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Defence can’t explain N$300 000 paid to ghost attaché 

2021-12-01  Kuzeeko Tjitemisa

Defence can’t explain N$300 000 paid to ghost attaché 

Defence ministry executive director Wilhelmine Shivute was yesterday at pains to explain how the ministry paid over N$300 000 to a non-existing attaché purportedly posted to the Democratic Republic of Congo (DRC).

 “The Covid-19 pandemic, coupled with international travel restrictions, prevented us from sending an investigative team to the DRC,” Shivute told the parliamentary standing committee on public accounts when asked how far the ministry is in compiling the report on the matter. 

In June this year, auditor general Junias Kandjeke, in the latest ministry of defence audit report tabled in parliament, found that the ministry paid N$303 391 to a non-existing attaché’ purportedly stationed in DRC. 

Kandjeke in the report confirmed that indeed a defence attaché was appointed on 21 January 2014 and accredited to the DRC for four years. 

The attaché’s term commenced from 1 March 2014 to 28 February 2018. 

However, Kandjeke said, during the period under review, no one was appointed as a defence attaché to the DRC. 

Furthermore, Shivute denied auditors were barred from auditing military equipment and operational military bases, saying the ministry and the office of the auditor general has engaged and reached common ground on the matter. 

“The ministry did not have a problem with the overall auditing of the ministry books, accounts and assets. The ministry only has a problem with inspection relating to the auditing and publishing of key performance indicators (KPIs) on performance information, which included the verification on the state of military equipment and the readiness of the NDF,” Shivute explained to the committee chaired by member of parliament (MP) Dudu Murorua. 

When asked on what grounds the auditors were denied access, Shivute said it was because they are not authorised to perform and investigate an audit into military capabilities and readiness of the NDF.

 However, she said, the auditor general is authorised to access military equipment and assets to investigate relation to an account, account book, register or statement of the ministry.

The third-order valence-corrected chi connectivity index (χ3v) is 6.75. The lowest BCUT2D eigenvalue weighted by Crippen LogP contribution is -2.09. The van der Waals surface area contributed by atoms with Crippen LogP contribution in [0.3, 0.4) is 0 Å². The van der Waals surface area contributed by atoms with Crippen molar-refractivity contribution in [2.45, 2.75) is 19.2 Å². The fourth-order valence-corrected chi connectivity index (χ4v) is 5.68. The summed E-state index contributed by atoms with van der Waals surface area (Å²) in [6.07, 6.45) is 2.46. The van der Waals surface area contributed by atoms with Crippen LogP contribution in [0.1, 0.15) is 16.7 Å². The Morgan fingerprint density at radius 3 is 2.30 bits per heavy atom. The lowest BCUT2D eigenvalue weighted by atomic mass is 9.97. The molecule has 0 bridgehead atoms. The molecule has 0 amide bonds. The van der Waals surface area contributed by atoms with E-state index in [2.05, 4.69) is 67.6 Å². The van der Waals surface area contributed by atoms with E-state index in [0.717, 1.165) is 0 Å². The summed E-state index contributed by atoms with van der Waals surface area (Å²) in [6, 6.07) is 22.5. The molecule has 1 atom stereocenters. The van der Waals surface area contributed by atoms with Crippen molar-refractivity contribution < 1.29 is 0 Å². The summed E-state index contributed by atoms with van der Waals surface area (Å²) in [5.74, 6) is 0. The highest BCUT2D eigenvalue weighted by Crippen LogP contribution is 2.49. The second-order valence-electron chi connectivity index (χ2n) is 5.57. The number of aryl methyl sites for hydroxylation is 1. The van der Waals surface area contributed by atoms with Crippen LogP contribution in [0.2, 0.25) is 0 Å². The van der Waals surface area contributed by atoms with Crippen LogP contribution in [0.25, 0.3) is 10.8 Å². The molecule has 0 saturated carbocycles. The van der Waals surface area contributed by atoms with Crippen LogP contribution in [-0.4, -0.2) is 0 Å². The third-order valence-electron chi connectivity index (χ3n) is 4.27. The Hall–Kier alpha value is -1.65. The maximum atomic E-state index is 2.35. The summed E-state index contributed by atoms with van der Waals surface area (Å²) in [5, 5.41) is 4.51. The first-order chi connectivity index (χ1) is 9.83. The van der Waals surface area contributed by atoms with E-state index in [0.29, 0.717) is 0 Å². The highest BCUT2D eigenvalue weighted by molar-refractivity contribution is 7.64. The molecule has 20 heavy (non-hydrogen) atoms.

On what the ministry has done to control unauthorised expenditure, Shivute said they have taken rigorous control measures, including a timely request for virementation of funds to the ministry of finance. 

She also said the ministry has improved bookkeeping in commitment registers to the lowest item level, while suppliers accounts are reconciled monthly. 

She also noted there is an improved follow up with suppliers of goods and services as well as the frequent reconciliation of funds. 

She agreed with the auditors’ findings on the over-expenditure on the administration division for N$2 million, which comprises 0.03% of the total budget, and the transport subdivision for N$2.8 million, which comprises 0.33% of the total main

However, she said she did not agree with the auditors’ finding on the expenditure on construction, renovation and improvement subdivision in the development budget to an amount of N$122 million. 

“The integrated financial management system allows for the “internal” virementation of funds between development projects under the same subdivision of the respective main division,” she

“These internal virements affects only the funds distribution certificate (FDC), which is regarded as the day-to-day commitment and expenditure tracking tool, and does not affect the general ledger, which on the other hand is appropriation within the subdivision.”


2021-12-01  Kuzeeko Tjitemisa

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